October 17, 2019 - This post describes the major features of the 2019-20 budget related to judicial and criminal justice programs. The 2019-20 budget provides $15.4 billion from the General Fund for judicial and criminal justice programs, an increase of $514 million, or 3.5 percent, above the revised 2018-19 level.
February 27, 2018 - The Governor’s budget proposes a total of $17.2 billion from various fund sources for judicial and criminal justice programs in 2018‑19. This is an increase of $302 million, or 2 percent, above estimated expenditures for the current year. The budget includes General Fund support for judicial and criminal justice programs of $13.9 billion in 2018‑19, which is an increase of $270 million, or 2 percent, over the current‑year level. In this report, we assess many of the Governor’s budget proposals in the judicial and criminal justice area and recommend various changes. We provide a complete listing of our recommendations at the end of the report.
February 21, 2001 - Analysis of the 2001-02 Budget Bill, Judiciary and Criminal Justice Chapter
September 26, 2022 - The 2022-23 budget provides $18.7 billion from the General Fund for judicial and criminal justice programs, including support for program operations and capital outlay projects. This is an increase of $852 million, or 5 percent, above the revised 2021-22 spending level.
February 8, 2022 - This publication provides our assessment and recommendations on the Governor’s 2022-23 budget proposals related to California Department of Corrections and Rehabilitation operations.
February 2, 2021 - This publication provides our analysis of the Governor’s 2021-22 January budget proposals to implement various initiatives to improve correctional staff training, including $9.1 million from the General Fund to convert a former prison into a facility to provide hands-on training for staff.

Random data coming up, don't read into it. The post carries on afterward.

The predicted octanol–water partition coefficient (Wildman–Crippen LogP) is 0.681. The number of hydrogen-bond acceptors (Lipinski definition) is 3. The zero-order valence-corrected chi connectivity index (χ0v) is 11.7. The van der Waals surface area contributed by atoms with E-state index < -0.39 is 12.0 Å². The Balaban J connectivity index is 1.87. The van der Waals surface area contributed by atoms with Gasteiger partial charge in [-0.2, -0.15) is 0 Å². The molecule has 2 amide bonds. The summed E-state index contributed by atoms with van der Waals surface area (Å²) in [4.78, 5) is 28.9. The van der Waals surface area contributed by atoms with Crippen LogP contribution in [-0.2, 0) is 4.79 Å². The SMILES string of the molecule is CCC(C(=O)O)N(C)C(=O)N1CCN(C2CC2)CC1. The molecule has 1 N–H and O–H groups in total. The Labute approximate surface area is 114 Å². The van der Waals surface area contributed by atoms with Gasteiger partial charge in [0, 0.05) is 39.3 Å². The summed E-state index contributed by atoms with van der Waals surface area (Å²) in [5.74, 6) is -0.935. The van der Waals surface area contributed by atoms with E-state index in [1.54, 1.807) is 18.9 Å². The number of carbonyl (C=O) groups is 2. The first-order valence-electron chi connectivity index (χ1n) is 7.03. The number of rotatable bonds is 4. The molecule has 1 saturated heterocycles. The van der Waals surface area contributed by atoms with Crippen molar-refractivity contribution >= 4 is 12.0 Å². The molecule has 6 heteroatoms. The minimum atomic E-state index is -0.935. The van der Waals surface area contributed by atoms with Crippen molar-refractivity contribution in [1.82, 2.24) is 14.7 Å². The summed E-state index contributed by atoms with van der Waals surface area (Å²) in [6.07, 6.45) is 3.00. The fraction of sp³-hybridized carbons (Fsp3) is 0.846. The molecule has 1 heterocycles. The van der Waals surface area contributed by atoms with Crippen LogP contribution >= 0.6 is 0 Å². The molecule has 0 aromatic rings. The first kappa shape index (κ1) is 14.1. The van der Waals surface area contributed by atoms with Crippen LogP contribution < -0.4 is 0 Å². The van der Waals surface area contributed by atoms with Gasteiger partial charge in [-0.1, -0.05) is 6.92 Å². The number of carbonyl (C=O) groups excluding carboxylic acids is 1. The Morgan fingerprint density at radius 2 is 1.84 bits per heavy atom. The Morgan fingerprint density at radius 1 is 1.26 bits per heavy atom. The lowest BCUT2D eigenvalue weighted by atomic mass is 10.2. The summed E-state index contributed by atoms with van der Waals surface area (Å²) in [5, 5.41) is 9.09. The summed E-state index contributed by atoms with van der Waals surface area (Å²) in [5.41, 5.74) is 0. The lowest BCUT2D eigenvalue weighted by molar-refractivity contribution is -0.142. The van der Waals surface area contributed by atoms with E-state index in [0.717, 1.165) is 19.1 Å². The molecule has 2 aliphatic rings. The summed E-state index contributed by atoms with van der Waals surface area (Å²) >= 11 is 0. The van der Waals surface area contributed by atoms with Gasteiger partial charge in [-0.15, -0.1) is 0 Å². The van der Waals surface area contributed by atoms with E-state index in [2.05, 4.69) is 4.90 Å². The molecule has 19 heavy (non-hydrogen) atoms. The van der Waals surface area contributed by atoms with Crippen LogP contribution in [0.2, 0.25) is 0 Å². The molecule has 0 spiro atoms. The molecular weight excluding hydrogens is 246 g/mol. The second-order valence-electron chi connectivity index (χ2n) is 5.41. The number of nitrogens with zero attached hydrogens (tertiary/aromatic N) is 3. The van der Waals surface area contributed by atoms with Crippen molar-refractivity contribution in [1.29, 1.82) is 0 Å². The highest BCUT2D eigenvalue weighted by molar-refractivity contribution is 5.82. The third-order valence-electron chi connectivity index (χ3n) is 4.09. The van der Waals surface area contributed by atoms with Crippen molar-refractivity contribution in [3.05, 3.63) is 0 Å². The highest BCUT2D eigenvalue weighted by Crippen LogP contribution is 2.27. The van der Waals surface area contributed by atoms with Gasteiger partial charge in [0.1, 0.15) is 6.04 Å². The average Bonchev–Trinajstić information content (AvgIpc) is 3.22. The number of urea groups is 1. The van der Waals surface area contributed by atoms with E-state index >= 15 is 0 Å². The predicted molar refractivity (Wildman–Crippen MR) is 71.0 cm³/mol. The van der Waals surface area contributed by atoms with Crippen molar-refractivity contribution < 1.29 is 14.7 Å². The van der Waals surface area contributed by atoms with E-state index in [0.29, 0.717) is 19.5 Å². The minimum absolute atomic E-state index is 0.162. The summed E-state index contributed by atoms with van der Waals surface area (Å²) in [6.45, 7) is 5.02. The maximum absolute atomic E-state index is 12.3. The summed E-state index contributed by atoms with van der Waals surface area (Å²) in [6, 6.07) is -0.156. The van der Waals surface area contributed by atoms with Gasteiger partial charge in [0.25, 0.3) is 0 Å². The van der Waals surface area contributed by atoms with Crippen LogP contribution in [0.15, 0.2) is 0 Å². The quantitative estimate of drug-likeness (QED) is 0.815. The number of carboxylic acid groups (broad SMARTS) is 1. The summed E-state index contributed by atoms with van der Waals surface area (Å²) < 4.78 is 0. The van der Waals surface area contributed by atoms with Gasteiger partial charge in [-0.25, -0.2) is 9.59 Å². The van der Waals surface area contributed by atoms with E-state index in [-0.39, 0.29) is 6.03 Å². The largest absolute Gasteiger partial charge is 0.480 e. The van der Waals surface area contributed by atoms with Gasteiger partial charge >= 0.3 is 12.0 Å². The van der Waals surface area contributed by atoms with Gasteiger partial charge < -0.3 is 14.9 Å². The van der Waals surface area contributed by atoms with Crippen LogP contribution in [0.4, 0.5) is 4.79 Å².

February 9, 2012 - Governor's Proposed Budget Augmentation for Inmate Pharmaceuticals
February 22, 2016 - In this report, we provide an analysis of the Governor's budget proposals for state criminal justice departments and programs, including for the California Department of Corrections and Rehabilitation (CDCR), the judicial branch, the Department of Justice, and various local public safety programs. We review the most significant proposals in these areas and offer corresponding recommendations for the Legislature's consideration.
February 21, 1996 - Analysis of the 1996-97 Budget Bill, Judiciary and Criminal Justice Chapter
February 19, 2014 - In the report we provide an analysis of the Governor's budget proposals for state criminal justice programs, including the judicial branch, California Department of Corrections and Rehabilitation (CDCR), and various proposals related to local public safety. The report reviews the most significant proposals in these departments and offers corresponding recommendations for the Legislature's consideration. For example, we recommend that the Legislature take several actions to improve the administration’s approach to trial court funding, including the current trial court reserves policy. In addition, we review the administration’s proposals related to correctional relief staffing and overtime and make a series of recommendations to reduce spending on staffing and overtime and make CDCR's staffing process more cost-efficient.